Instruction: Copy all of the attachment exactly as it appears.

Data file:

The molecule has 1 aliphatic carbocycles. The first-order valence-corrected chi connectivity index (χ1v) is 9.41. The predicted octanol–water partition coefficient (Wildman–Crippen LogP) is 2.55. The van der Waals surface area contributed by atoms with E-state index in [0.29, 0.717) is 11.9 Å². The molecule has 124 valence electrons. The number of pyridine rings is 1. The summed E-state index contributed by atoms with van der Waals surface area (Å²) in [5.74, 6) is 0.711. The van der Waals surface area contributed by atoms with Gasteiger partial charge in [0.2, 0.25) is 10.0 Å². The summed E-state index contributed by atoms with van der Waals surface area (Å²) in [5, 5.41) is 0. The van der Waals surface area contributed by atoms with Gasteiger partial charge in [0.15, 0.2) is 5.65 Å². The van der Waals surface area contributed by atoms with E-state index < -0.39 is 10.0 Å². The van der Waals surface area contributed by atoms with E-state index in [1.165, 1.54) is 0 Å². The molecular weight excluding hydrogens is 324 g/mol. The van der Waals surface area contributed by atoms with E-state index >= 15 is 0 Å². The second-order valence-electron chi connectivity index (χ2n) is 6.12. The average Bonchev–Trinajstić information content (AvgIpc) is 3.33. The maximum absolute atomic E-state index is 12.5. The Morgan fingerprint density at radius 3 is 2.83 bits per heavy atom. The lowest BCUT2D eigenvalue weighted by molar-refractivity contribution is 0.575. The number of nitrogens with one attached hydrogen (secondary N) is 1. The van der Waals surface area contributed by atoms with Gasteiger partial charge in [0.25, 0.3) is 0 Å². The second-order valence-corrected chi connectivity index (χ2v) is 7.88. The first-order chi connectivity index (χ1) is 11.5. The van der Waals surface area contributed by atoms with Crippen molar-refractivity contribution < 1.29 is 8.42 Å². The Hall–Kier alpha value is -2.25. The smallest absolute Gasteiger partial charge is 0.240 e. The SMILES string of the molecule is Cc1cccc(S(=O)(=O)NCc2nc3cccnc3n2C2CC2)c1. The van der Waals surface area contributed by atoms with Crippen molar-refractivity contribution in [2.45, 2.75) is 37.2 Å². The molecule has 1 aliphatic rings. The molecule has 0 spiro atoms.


The molecule has 1 aliphatic carbocycles. The first-order valence-corrected chi connectivity index (χ1v) is 9.41. The predicted octanol–water partition coefficient (Wildman–Crippen LogP) is 2.55. The van der Waals surface area contributed by atoms with E-state index in [0.29, 0.717) is 11.9 Å². The molecule has 124 valence electrons. The number of pyridine rings is 1. The summed E-state index contributed by atoms with van der Waals surface area (Å²) in [5.74, 6) is 0.711. The van der Waals surface area contributed by atoms with Gasteiger partial charge in [0.2, 0.25) is 10.0 Å². The summed E-state index contributed by atoms with van der Waals surface area (Å²) in [5, 5.41) is 0. The van der Waals surface area contributed by atoms with Gasteiger partial charge in [0.15, 0.2) is 5.65 Å². The van der Waals surface area contributed by atoms with E-state index < -0.39 is 10.0 Å². The van der Waals surface area contributed by atoms with E-state index in [1.165, 1.54) is 0 Å². The molecular weight excluding hydrogens is 324 g/mol. The van der Waals surface area contributed by atoms with E-state index >= 15 is 0 Å². The second-order valence-electron chi connectivity index (χ2n) is 6.12. The average Bonchev–Trinajstić information content (AvgIpc) is 3.33. The maximum absolute atomic E-state index is 12.5. The Morgan fingerprint density at radius 3 is 2.83 bits per heavy atom. The lowest BCUT2D eigenvalue weighted by molar-refractivity contribution is 0.575. The number of nitrogens with one attached hydrogen (secondary N) is 1. The van der Waals surface area contributed by atoms with Gasteiger partial charge in [0.25, 0.3) is 0 Å². The second-order valence-corrected chi connectivity index (χ2v) is 7.88. The first-order chi connectivity index (χ1) is 11.5. The van der Waals surface area contributed by atoms with Crippen molar-refractivity contribution < 1.29 is 8.42 Å². The Hall–Kier alpha value is -2.25. The smallest absolute Gasteiger partial charge is 0.240 e. The SMILES string of the molecule is Cc1cccc(S(=O)(=O)NCc2nc3cccnc3n2C2CC2)c1. The van der Waals surface area contributed by atoms with Crippen molar-refractivity contribution in [2.45, 2.75) is 37.2 Å². The molecule has 1 aliphatic rings. The molecule has 0 spiro atoms.